By Chris Lane
By Jef With One F
By Chris Lane
By Olivia Flores Alvarez
By Angelica Leicht
By Jef Rouner
By Jef With One F
By Jef With One F
While in graduate school in the '60s, writer and Rice professor Max Apple lived with his immigrant grandfather, an irascible former baker in his nineties who kept busy while his beloved grandson hit the books. Fully able despite his venerable age, Herman "Rocky" Goodstein, a Lithuanian Jew who had emigrated to Grand Rapids, Michigan, in 1914, circled manual-labor jobs in the want ads when he wasn't preoccupied with finding a synagogue up to standards that even the dozens at which he had once davened on a trip to Israel didn't meet. An obstinate man of good, if hardened convictions, he lined up what he considered to be suitable friends for his son. While that idiosyncratic nurturing was appreciated, Max didn't take kindly to his grandfather's edict not to fall in love with a spirited fellow student named Debby. Though Rocky locked himself in the basement on the day of their wedding, Max nevertheless married the nice Jewish girl. Debby became Max's second "roommate," and after she gave her predecessor two great-grandchildren, Rocky came around. Then, in the late '70s, with the children in demanding prepubescence, Debby was fatally stricken with multiple sclerosis.
That's the territory Apple, one of Houston's best-known authors, explores in his new memoir, Roommates. What's remarkable about the book -- other than Rocky, the unforgettable five-foot, 110-pound patriarch with Methuselah's longevity and Popeye's strength -- is that it almost didn't get written. "I didn't think there was a book in this," says the self-effacing Apple, author of Zip, The Propheteers, The Oranging of America and Free Agents. "It was my grampa. And then there was my life, and I wasn't crazy about writing it because Debby was still alive in a kind of limbo." Though he's remarried, it's still hard for Apple to talk about Debby, whose death came slowly and with much anguish. "There will always be a lot of pain," he says. "I couldn't have written it much sooner. I think I wrote it when I could."
In 1987, Apple, living in New York and running out of money from a Guggenheim Foundation Fellowship, sold an article about his relationship with Rocky to The New York Times Magazine. Hollywood came courting, and for the next two years he worked on a Roommates screenplay. That was finished in 1990, but by early this year, when the movie was finally shot, the screenplay had been through rewrites at the hands of others, and was no longer quite what Apple had first envisioned.
"The movie changed lots of things, and when the producer told me that it was definitely going to be made, it occurred to me that I'd like to have something more like the real thing on record," he says. In the film, Apple and his family aren't Jewish, Debby gets killed off antiseptically in a car crash, and the time frame is altered. Rather mind-boggling changes. And the reason Roommates also became a book.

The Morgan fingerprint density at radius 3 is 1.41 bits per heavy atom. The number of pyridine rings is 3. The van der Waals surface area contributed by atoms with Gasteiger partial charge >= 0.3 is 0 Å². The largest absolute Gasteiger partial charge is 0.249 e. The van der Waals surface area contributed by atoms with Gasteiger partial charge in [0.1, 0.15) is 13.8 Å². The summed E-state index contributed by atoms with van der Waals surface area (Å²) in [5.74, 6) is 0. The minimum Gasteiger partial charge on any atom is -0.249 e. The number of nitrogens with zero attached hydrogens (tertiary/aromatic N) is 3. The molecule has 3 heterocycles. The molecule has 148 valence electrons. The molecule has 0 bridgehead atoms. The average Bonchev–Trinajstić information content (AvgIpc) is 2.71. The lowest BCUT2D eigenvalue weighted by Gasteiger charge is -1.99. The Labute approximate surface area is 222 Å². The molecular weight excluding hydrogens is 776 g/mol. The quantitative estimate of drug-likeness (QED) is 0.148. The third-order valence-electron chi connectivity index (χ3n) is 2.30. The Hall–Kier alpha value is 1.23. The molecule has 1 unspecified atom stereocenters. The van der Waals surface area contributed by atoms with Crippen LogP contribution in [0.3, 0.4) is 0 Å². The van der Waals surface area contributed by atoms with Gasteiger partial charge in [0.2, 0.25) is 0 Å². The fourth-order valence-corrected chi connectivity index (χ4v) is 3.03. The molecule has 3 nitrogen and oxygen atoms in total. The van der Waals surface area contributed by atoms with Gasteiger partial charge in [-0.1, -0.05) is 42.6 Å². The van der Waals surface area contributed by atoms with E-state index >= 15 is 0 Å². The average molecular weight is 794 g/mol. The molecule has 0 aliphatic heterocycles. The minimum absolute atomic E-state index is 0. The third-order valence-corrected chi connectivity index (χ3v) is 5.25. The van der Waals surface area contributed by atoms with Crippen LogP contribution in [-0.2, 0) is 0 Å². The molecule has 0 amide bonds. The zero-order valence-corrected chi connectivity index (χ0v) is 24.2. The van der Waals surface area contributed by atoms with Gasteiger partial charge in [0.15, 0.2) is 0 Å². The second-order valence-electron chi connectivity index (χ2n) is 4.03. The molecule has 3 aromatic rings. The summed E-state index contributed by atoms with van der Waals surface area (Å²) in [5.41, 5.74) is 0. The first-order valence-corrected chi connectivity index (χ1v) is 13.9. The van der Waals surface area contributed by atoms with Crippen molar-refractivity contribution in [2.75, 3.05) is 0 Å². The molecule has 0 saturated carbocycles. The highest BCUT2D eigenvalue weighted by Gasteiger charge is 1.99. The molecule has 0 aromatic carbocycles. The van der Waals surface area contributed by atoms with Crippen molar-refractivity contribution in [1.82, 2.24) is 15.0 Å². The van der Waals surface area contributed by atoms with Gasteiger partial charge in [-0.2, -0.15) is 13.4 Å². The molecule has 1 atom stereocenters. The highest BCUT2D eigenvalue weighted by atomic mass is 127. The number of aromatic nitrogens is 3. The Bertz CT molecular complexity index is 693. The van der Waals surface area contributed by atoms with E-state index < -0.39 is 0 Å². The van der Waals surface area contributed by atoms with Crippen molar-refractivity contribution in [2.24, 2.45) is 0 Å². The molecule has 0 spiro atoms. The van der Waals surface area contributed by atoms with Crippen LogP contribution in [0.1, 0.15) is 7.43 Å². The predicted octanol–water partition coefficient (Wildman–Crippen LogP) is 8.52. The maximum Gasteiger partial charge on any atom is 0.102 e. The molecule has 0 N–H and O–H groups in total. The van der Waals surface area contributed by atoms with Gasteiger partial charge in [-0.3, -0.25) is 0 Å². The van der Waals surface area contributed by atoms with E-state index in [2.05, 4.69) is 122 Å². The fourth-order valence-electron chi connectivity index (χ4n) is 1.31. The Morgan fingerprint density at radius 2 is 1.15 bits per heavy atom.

Apple suffuses his memoir with the many bridges he built between himself, Rocky and Debby; between the children and MS; between himself and his grandmother; and between his grandmother and Rocky when they fought (one time they battled so feverishly that Rocky slept upstairs, with seven-year-old Max devotedly joining him, making them roommates for life). He also suffuses it with a sense of morality. What stands out is how good these people are. Through adversity and things meshugah they remain loyal to themselves, each other and friends in ways that give them a state of grace. To help ease his daughter out of her withdrawal following her mother's death, Apple signed on with the area Brownies, hoping she'd be interested. When she wasn't, Apple didn't make her join, yet stayed on himself, attending every meeting, going on field trips to pick bluebonnets, unwilling to break his commitment. In the '60s, a dear friend was paralyzed by a bullet at a rally; Apple took a year off from his studies to help him convalesce -- a mindfulness Rocky thoroughly agreed with and took part in. To ensure that Rocky would come live near him after he and Debby married, Apple took the Rice job because, out of all the offers he received, Houston was the only city that had an orthodox shul.
Though the second half of Roommates is, in many ways, a family memorial service in the face of MS, the story is Rocky's. Moments on top of moments stand out: the baseball enthusiast who bore a grudge against his hometown Detroit Tigers for trading Jewish slugger Hank Greenberg; the tireless employee of the American Bakery who, for years past retirement at age 63, worked what he called part-time -- 40-hour weeks. About this senior senior citizen, who no one ever seemed to fear would die, Apple writes, "It was as if his body had reached a certain point in aging and then gone on hold. He didn't remain young; he was more like a permanent 70."
When asked what Rocky, who lived to be 106, would have thought of Roommates, Apple straddles a boyish reverence and a sly insight. "I know exactly how he'd respond," he says. "I can tell you a funny anecdote. The one thing I had written about him before the 'Roommate' article was called 'American Bakery.' He was living when I wrote that. Once when I was bathing him, pouring a tea kettle of warm water over his head, I told him, 'You know, I wrote this article about you in The New York Times. Now everybody knows about you.' He gave me this angry look and said, 'Everybody always knew about me.' "
Max Apple will sign copies of Roommates at 7 p.m. Monday, June 27 at Brazos Bookstore, 2421 Bissonnet, 523-0701.